The voyage of the ship The Unity begins October 1, 1761. During the voyage daily reports are made of the events on board. Below you can read more about:
After opening a speech bubble with date and location, the daily account page opens. The background color of the report page is brown or blue. The color refers to the way in which the first mate has determined the position of the ship; using coastal or sea navigation. See voyage on the map. To return to the map, close the daily account by clicking on the cross at the top right of the account.
The report of the day varies in composition, with the exception of the log kept daily by the chief mate. The different senders have their own tab page with symbol. The page can be opened by clicking on the symbol.
The various authors and records consist of:
Logbook of the first mate – symbol: compass. Each day the contribution of the first mate, as noted down in the logbook, is shown. First mate Daniël Pruijmelaar writes down the position, the course, weather, reparations done on board, trade activities and any unusual circumstances which merit attention.
Journal of the surgeon – symbol: the rod of Ascelpius. Surgeon Petrus Couperus made a report at the end of the trip. This archive document provides information per patient about the clinical picture, the medicines administered and the course of the disease. Couperus was a master surgeon, he was assisted by surgeon’s mate Louis Bernard.
Trade – symbol: barrel. The captain and chief mate are jointly responsible for the ship’s trade and are expected to keep the commercial book together. The trade book lists every trade transaction. This archive document provides information about buying and selling of people, paying taxes to trade, and purchasing ivory, gold, firewood, rice, and water.
Auction – symbol: auction hammer. A few enslaved Africans were sold privately, without an auction master as mediator, but most were sold via auctions. The information noted down at auctions included the person (male, female, female with child, boy, or girl), the price and the name of the buyer, or the plantation.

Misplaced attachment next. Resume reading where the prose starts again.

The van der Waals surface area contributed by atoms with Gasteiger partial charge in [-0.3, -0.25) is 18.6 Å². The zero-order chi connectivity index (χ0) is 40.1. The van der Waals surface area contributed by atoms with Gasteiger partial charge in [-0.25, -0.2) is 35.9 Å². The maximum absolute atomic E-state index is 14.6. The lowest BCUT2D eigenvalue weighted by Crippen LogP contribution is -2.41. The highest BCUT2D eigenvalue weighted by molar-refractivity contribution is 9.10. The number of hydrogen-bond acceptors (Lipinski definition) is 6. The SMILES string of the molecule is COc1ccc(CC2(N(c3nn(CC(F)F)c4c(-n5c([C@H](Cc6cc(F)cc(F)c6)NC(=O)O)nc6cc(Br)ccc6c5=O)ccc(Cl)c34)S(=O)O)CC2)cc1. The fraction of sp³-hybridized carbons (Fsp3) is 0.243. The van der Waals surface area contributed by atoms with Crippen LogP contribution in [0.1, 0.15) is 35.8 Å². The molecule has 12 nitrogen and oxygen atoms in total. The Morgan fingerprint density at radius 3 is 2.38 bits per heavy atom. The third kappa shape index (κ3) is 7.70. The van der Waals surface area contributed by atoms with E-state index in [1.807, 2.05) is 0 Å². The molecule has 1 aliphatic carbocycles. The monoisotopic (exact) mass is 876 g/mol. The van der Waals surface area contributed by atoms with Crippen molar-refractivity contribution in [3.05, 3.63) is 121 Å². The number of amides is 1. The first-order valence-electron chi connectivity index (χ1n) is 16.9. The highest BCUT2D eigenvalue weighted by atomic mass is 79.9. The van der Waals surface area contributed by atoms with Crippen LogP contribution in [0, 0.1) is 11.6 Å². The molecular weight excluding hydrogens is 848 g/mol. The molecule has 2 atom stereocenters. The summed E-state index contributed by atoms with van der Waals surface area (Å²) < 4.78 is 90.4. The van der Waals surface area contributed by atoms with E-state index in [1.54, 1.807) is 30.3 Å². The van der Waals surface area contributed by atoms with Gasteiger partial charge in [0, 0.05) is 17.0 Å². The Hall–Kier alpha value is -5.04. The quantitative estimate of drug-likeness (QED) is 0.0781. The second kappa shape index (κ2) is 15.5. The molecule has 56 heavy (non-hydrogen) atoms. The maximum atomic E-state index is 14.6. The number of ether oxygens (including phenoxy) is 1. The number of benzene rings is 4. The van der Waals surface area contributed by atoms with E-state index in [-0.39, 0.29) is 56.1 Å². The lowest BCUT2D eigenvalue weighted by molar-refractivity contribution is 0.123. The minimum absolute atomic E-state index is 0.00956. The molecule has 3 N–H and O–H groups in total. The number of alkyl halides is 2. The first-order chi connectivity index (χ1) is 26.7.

Captain’s Letter – symbol: steering wheel. The captain is obliged to keep his employer in Middelburg informed. He does this by letter. The letters tell the story of the journey in a nutshell – from an economic perspective. These records provide information about trade: which exchange goods are in high demand, where many Africans can be bought, what is the situation on the coast of West Africa, what about competition?
Directors – symbol: open book. The directors of the MCC meet regularly. They also send letters to correspondents in overseas areas. When these records mention the Unity ship, the relevant information is included in the report of the day.
Correspondents – symbol: letter. The directors of the MCC have a large network of correspondents in Europe, Africa, the Caribbean and North America. They corresponded by letter. This archive document provides information about on-site trade.
Context – symbol: newspaper. When a crew member dies, his possessions are auctioned on board, often on the day of death. Even when crew members desert, their belongings are sold this way. The proceeds benefited the next of kin in the first case, and the MCC in the second. When relevant information from sources other than the MCC archive is available, it is also provided. Think for example of newspaper reports.
Notary – symbol: seal. Notaries play a modest but important role in the journey of the Unity. The notarial deeds that they draw up for the captain and his crew members are given in this blog.
The report can be shared with others via the blue share button at the top right of the report. After clicking the share button, three options are presented: Facebook, Twitter or email.
To make the blog posts more searchable and findable, a ‘tag’ can be entered below the report of the day. A response can also be left. See adding tags or leaving comments.
It is possible to travel through time by dragging the orange marker in the timeline at the bottom of the screen. To go back or forward one day, click left or right of the marker respectively. A transatlantic journey with enslaved people lasted an average of a year and a half and that is also the case with the journey of the Unity. The journey begins October 1, 1761 and ends March 25, 1763.
Below the timeline is the dashboard with information about that day: the weather, the position of the ship, the distance traveled in nautical miles and in kilometers, and the number of crew and prisoners on board.